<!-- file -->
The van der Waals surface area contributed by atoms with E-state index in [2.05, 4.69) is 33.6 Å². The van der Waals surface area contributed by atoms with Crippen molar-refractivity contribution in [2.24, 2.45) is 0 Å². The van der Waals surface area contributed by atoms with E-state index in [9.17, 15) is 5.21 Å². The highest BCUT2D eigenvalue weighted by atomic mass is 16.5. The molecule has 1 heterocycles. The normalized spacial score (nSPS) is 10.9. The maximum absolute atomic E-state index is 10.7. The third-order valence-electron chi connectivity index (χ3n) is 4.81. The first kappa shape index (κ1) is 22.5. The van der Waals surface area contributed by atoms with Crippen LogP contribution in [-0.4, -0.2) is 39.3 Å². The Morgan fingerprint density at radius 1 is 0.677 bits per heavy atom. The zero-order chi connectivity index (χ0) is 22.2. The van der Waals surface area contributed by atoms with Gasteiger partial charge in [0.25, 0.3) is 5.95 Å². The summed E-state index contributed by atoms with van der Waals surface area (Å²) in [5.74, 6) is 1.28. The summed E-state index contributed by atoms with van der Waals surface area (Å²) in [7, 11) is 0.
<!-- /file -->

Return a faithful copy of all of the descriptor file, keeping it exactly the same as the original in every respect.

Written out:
The van der Waals surface area contributed by atoms with E-state index in [2.05, 4.69) is 33.6 Å². The van der Waals surface area contributed by atoms with Crippen molar-refractivity contribution in [2.24, 2.45) is 0 Å². The van der Waals surface area contributed by atoms with E-state index in [9.17, 15) is 5.21 Å². The highest BCUT2D eigenvalue weighted by atomic mass is 16.5. The molecule has 1 heterocycles. The normalized spacial score (nSPS) is 10.9. The maximum absolute atomic E-state index is 10.7. The third-order valence-electron chi connectivity index (χ3n) is 4.81. The first kappa shape index (κ1) is 22.5. The van der Waals surface area contributed by atoms with Crippen LogP contribution in [-0.4, -0.2) is 39.3 Å². The Morgan fingerprint density at radius 1 is 0.677 bits per heavy atom. The zero-order chi connectivity index (χ0) is 22.2. The van der Waals surface area contributed by atoms with Gasteiger partial charge in [0.25, 0.3) is 5.95 Å². The summed E-state index contributed by atoms with van der Waals surface area (Å²) in [5.74, 6) is 1.28. The summed E-state index contributed by atoms with van der Waals surface area (Å²) in [7, 11) is 0.